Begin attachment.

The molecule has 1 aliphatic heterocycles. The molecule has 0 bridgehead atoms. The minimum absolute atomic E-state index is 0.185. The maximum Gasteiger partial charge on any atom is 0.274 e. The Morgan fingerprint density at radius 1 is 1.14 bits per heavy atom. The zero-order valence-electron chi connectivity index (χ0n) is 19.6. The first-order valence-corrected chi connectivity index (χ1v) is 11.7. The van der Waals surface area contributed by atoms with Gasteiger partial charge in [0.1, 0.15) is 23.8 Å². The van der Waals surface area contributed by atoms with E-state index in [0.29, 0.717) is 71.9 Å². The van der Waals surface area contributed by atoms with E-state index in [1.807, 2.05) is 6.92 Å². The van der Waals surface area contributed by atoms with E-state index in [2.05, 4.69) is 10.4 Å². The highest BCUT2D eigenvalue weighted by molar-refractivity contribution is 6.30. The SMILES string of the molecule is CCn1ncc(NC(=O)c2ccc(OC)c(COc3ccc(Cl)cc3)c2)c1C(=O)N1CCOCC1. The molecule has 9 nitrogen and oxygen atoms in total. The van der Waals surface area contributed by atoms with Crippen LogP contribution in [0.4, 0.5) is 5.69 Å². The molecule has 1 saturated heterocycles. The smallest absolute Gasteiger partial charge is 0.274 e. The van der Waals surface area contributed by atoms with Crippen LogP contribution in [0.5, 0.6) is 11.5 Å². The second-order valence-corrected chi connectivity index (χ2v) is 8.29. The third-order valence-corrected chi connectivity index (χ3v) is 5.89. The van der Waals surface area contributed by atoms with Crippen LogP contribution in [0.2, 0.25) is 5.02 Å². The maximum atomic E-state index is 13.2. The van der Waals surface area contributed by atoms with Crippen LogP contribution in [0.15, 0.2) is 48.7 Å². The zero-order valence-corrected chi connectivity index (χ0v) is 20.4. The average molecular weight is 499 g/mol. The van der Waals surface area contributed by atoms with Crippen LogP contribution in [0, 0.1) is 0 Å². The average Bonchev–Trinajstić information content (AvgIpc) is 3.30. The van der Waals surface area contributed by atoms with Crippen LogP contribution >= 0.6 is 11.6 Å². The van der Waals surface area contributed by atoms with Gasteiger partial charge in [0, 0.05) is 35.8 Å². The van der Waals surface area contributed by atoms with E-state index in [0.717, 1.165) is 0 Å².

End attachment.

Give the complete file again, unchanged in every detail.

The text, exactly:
The molecule has 1 aliphatic heterocycles. The molecule has 0 bridgehead atoms. The minimum absolute atomic E-state index is 0.185. The maximum Gasteiger partial charge on any atom is 0.274 e. The Morgan fingerprint density at radius 1 is 1.14 bits per heavy atom. The zero-order valence-electron chi connectivity index (χ0n) is 19.6. The first-order valence-corrected chi connectivity index (χ1v) is 11.7. The van der Waals surface area contributed by atoms with Gasteiger partial charge in [0.1, 0.15) is 23.8 Å². The van der Waals surface area contributed by atoms with E-state index in [0.29, 0.717) is 71.9 Å². The van der Waals surface area contributed by atoms with E-state index in [1.807, 2.05) is 6.92 Å². The van der Waals surface area contributed by atoms with E-state index in [2.05, 4.69) is 10.4 Å². The highest BCUT2D eigenvalue weighted by molar-refractivity contribution is 6.30. The SMILES string of the molecule is CCn1ncc(NC(=O)c2ccc(OC)c(COc3ccc(Cl)cc3)c2)c1C(=O)N1CCOCC1. The molecule has 9 nitrogen and oxygen atoms in total. The van der Waals surface area contributed by atoms with Crippen LogP contribution in [0.4, 0.5) is 5.69 Å². The molecule has 1 saturated heterocycles. The smallest absolute Gasteiger partial charge is 0.274 e. The van der Waals surface area contributed by atoms with Crippen LogP contribution in [0.5, 0.6) is 11.5 Å². The second-order valence-corrected chi connectivity index (χ2v) is 8.29. The third-order valence-corrected chi connectivity index (χ3v) is 5.89. The van der Waals surface area contributed by atoms with Crippen LogP contribution in [0.2, 0.25) is 5.02 Å². The maximum atomic E-state index is 13.2. The van der Waals surface area contributed by atoms with Crippen LogP contribution in [0.15, 0.2) is 48.7 Å². The zero-order valence-corrected chi connectivity index (χ0v) is 20.4. The average molecular weight is 499 g/mol. The van der Waals surface area contributed by atoms with Crippen LogP contribution in [0, 0.1) is 0 Å². The average Bonchev–Trinajstić information content (AvgIpc) is 3.30. The van der Waals surface area contributed by atoms with Crippen LogP contribution >= 0.6 is 11.6 Å². The van der Waals surface area contributed by atoms with Gasteiger partial charge in [0, 0.05) is 35.8 Å². The van der Waals surface area contributed by atoms with E-state index in [0.717, 1.165) is 0 Å².